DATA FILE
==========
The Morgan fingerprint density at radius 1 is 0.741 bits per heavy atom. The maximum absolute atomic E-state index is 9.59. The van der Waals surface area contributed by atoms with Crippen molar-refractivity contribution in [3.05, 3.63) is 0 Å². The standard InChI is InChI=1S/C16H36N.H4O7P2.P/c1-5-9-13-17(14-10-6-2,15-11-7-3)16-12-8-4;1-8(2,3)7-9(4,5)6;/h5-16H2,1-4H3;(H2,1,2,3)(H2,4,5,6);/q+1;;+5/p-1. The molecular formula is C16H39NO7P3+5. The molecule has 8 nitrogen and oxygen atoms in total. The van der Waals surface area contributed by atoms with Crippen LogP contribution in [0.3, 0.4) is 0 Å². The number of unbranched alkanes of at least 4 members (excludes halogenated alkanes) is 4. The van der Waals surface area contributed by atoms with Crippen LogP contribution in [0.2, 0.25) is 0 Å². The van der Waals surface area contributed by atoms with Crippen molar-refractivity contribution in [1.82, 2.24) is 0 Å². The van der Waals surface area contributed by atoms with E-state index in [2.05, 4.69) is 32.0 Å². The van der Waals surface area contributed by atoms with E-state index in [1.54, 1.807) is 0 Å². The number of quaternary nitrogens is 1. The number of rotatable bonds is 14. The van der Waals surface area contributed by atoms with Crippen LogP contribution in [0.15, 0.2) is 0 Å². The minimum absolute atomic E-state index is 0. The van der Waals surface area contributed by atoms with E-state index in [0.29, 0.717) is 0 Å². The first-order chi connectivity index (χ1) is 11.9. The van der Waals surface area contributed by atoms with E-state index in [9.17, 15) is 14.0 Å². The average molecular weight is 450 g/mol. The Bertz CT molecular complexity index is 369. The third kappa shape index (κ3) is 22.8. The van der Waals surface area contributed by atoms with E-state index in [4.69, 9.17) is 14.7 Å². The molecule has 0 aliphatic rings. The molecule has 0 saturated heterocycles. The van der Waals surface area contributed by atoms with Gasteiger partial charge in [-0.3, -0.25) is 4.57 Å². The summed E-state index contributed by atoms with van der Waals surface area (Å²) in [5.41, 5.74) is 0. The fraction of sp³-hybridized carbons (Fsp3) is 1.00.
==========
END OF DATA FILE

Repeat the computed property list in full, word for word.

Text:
The Morgan fingerprint density at radius 1 is 0.741 bits per heavy atom. The maximum absolute atomic E-state index is 9.59. The van der Waals surface area contributed by atoms with Crippen molar-refractivity contribution in [3.05, 3.63) is 0 Å². The standard InChI is InChI=1S/C16H36N.H4O7P2.P/c1-5-9-13-17(14-10-6-2,15-11-7-3)16-12-8-4;1-8(2,3)7-9(4,5)6;/h5-16H2,1-4H3;(H2,1,2,3)(H2,4,5,6);/q+1;;+5/p-1. The molecular formula is C16H39NO7P3+5. The molecule has 8 nitrogen and oxygen atoms in total. The van der Waals surface area contributed by atoms with Crippen LogP contribution in [0.3, 0.4) is 0 Å². The number of unbranched alkanes of at least 4 members (excludes halogenated alkanes) is 4. The van der Waals surface area contributed by atoms with Crippen LogP contribution in [0.2, 0.25) is 0 Å². The van der Waals surface area contributed by atoms with Crippen molar-refractivity contribution in [1.82, 2.24) is 0 Å². The van der Waals surface area contributed by atoms with E-state index in [2.05, 4.69) is 32.0 Å². The van der Waals surface area contributed by atoms with E-state index in [1.54, 1.807) is 0 Å². The number of quaternary nitrogens is 1. The number of rotatable bonds is 14. The van der Waals surface area contributed by atoms with Crippen LogP contribution in [0.15, 0.2) is 0 Å². The minimum absolute atomic E-state index is 0. The van der Waals surface area contributed by atoms with E-state index in [0.29, 0.717) is 0 Å². The first-order chi connectivity index (χ1) is 11.9. The van der Waals surface area contributed by atoms with E-state index in [9.17, 15) is 14.0 Å². The average molecular weight is 450 g/mol. The Bertz CT molecular complexity index is 369. The third kappa shape index (κ3) is 22.8. The van der Waals surface area contributed by atoms with E-state index in [4.69, 9.17) is 14.7 Å². The molecule has 0 aliphatic rings. The molecule has 0 saturated heterocycles. The van der Waals surface area contributed by atoms with Gasteiger partial charge in [-0.3, -0.25) is 4.57 Å². The summed E-state index contributed by atoms with van der Waals surface area (Å²) in [5.41, 5.74) is 0. The fraction of sp³-hybridized carbons (Fsp3) is 1.00.